Salmon get a break from pesticides



Protection for the Northwest’s salmon just took a major leap forward. In a landmark ruling, U.S. District Judge John Coughenour banned the use of 38 pesticides near streams that host threatened and endangered runs of salmon and steelhead in Washington, Oregon and California.

The ruling follows a July 2002 decision, in which Judge Coughenour found that the Environmental Protection Agency had failed to protect endangered salmon from harmful pesticides. The judge didn’t give the EPA a deadline to begin protection, however, so environmentalists and commercial fishers sued again, winning temporary restrictions under the January 22 ruling.

According to the ruling, certain pesticides, like diazinon and malathion, can’t be applied within 20 yards of salmon streams, or sprayed aerially within 100 yards. Many of these compounds are used widely, from apple orchards and rice fields to suburban lawns. Lawn and garden stores selling some of the most common pesticides must now post warning signs.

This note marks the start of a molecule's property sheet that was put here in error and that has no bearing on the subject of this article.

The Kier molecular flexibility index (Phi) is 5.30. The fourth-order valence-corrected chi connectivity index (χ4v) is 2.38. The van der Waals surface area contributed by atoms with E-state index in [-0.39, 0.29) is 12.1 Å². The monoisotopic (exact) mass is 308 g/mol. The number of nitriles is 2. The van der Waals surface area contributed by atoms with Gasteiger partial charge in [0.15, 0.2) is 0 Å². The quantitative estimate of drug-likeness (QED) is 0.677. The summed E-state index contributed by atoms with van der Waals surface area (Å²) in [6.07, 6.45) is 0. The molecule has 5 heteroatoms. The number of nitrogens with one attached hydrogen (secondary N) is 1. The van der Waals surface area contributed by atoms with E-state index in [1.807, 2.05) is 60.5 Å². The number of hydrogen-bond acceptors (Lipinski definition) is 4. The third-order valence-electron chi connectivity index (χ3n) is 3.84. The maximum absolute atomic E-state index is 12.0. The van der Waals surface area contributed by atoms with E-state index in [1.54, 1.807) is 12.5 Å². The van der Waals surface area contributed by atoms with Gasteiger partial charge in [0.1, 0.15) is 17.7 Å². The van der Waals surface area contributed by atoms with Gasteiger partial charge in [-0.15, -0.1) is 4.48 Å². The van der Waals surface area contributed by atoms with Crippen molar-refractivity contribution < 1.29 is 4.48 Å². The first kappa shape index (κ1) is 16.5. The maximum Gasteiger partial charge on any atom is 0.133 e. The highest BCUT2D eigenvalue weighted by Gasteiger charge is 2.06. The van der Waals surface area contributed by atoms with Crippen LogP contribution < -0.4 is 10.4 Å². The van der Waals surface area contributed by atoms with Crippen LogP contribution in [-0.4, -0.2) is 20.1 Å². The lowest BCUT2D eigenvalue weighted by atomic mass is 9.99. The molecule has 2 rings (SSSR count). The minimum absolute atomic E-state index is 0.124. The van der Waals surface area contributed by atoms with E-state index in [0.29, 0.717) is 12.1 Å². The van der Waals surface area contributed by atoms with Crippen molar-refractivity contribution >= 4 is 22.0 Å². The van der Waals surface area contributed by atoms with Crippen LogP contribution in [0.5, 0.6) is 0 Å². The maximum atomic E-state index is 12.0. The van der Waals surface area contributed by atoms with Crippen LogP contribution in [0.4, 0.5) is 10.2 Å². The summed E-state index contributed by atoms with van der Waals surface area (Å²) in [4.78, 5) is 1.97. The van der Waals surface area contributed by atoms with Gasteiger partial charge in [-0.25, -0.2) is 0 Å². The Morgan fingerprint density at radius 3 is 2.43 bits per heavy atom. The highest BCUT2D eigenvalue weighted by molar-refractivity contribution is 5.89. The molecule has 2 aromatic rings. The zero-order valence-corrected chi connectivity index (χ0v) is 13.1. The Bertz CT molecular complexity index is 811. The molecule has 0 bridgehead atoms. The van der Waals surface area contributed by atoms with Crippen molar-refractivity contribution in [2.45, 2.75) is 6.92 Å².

"What’s so important about this decision is that it puts protection on the ground for salmon. So often, the action on endangered species is delayed," says Patti Goldman, the Earthjustice attorney who argued the case. But pesticide manufacturers and farm groups plan to appeal the ruling, citing the costs of the ban.

To make the protection permanent, the EPA’s next step is to screen the 38 pesticides for their effects on more than two dozen salmon and steelhead species. In high doses, these compounds may kill fish, while in low concentrations, they can interfere with a fish’s ability to find prey, dodge predators and reproduce.
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